As I reflect on our event, “Combating Prejudice Inside and Outside our Communities,” I really want to emphasize how fortunate I feel to be a part of these important and necessary conversations. Sabeeha Rehmen and Walter Ruby, our speakers, have been doing interfaith work — through grassroots aid and dialogue — for a long time, and I was thrilled to hear about their journeys and to ask a question about the future of Muslim-Jewish allyship and how to reach those who still have misunderstandings about the other group. I really hope that everyone who attended the event (and those who watch the recording) also learned from them. In addition, their new book, We Refuse to be Enemies, delves into this topic further, and we encourage those interested to check it out!
Rehman and Ruby first discussed how Muslims and Jews both suffer from prejudice and discrimination in the U.S. When Jews started immigrating en masse from Central and Eastern Europe at the turn of the 20th century, they — similar to Irish and Italian immigrants — were not treated well due to rising nativist attitudes, culminating in highly restrictive immigration laws. Ruby said that growing up he had little experience with antisemitism, though he knew that many people harbored negative views toward Jews due to common stereotypes. However, the shooting at the Tree of Life Synagogue by a white nationalist and other violent attacks against Jews across the country made Ruby fear for his safety as a Jew.
Rehman then discussed that for Muslims in the U.S., Islamophobia spiked after 9/11. Muslims (or anyone who “looked” Muslim or Arab) were attacked and harrassed in the streets and mosques were targeted, with some even forced to close. The Trump presidency exacerbated the negative sentiment toward Muslims with the “Muslim ban” and talks of a Muslim registry. Rehman talked about the fear that Muslims felt in the U.S. and how women would stop wearing their hijab or other head covering so they would not stand out.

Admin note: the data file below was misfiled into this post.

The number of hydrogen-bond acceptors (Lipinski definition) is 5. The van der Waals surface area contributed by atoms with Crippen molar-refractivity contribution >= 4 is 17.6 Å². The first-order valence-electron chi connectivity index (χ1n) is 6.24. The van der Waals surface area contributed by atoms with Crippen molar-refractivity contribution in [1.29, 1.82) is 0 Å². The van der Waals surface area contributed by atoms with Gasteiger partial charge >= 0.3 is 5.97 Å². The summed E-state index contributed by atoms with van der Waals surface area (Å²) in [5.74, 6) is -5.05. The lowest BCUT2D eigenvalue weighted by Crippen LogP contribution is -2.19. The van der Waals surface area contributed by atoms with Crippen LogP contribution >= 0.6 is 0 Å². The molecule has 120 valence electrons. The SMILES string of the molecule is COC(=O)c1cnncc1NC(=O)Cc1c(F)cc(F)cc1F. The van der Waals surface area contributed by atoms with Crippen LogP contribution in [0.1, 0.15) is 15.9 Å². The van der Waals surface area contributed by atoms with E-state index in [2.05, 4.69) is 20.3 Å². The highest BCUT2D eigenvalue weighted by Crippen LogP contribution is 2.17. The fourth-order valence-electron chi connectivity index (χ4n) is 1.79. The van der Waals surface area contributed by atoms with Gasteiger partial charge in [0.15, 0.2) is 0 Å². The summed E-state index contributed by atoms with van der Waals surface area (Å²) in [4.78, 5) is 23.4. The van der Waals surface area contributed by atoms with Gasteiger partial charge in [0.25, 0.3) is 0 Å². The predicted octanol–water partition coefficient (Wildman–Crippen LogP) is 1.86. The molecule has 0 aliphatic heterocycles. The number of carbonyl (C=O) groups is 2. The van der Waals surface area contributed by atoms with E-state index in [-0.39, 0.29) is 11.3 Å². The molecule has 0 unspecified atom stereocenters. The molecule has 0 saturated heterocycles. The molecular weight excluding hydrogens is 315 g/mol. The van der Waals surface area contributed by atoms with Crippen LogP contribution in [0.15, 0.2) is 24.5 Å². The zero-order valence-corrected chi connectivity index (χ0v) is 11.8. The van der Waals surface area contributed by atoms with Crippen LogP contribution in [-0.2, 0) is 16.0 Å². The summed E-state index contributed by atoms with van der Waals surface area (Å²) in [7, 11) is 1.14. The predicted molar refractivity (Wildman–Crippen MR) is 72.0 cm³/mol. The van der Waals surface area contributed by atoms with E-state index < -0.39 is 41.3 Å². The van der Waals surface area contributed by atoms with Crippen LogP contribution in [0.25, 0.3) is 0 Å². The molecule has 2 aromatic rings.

It was obviously very painful to hear about all of this, although many of us at the event know these fears personally. However, Rehman and Ruby then discussed how Muslim and Jewish communities would stand up for each other whenever a traumatic incident occurred. For example, the Pittsburgh Muslim community helped raise money for the Jewish community after the synagogue shooting and showed solidarity in other ways. Similarly, after the Muslim ban, Jews stood outside of a mosque during a Jum’ah prayer with signs saying that they stood for their Muslim neighbors.
Of course, there are issues of prejudice between the two communities. Rehman and Ruby both recounted how they were ignorant of each other’s religious traditions and had negative assumptions. They overcame these prejudices by befriending those in the other community, learning more about the other’s religion through dialogue, and working together on interfaith initiatives. Rehman said that one of the best ways to approach someone who holds negative views about another group is to get them to meet someone from that group and hear about their lived experiences. She told a story about how she took her niece to a Shabbat service, where she met Jewish congregants and realized how many similarities Muslims and Jews have in regard to their traditions and practices, as well as experiences of marginalization.
There are still various challenges that remain when it comes to building Muslim-Jewish allyship. One is seemingly always the elephant in the room: the Israeli-Palestinian conflict. Rehman and Ruby discussed how they tackle this. First, they have a commitment to freedom of speech and to not demonize those who disagree with you. The labels “antisemite” and “Islamophobe” get thrown around a lot when conversations about the conflict get heated, but Rehman and Ruby emphasize that those accusations can’t be thrown around so cavalierly. Second, whenever they tackle the issue, they make sure that any action they take should be about improving the humanitarian conditions on the ground. For instance, they frequently participate in aid campaigns.
Rehman and Ruby have a lot to teach the next generation of Muslim and Jewish interfaith activists. It is so important to look for similarities rather than what divides us, to learn from educating one another through our lived experiences, and approaching difficult conversations with grace and respect. Since we’re both religious minorities in the U.S., there is strength in unity, and it is paramount that Muslims and Jews come together to advocate for policies that help us and those who are most in need, in the U.S. and around the world.
Author: Rebecca Stekol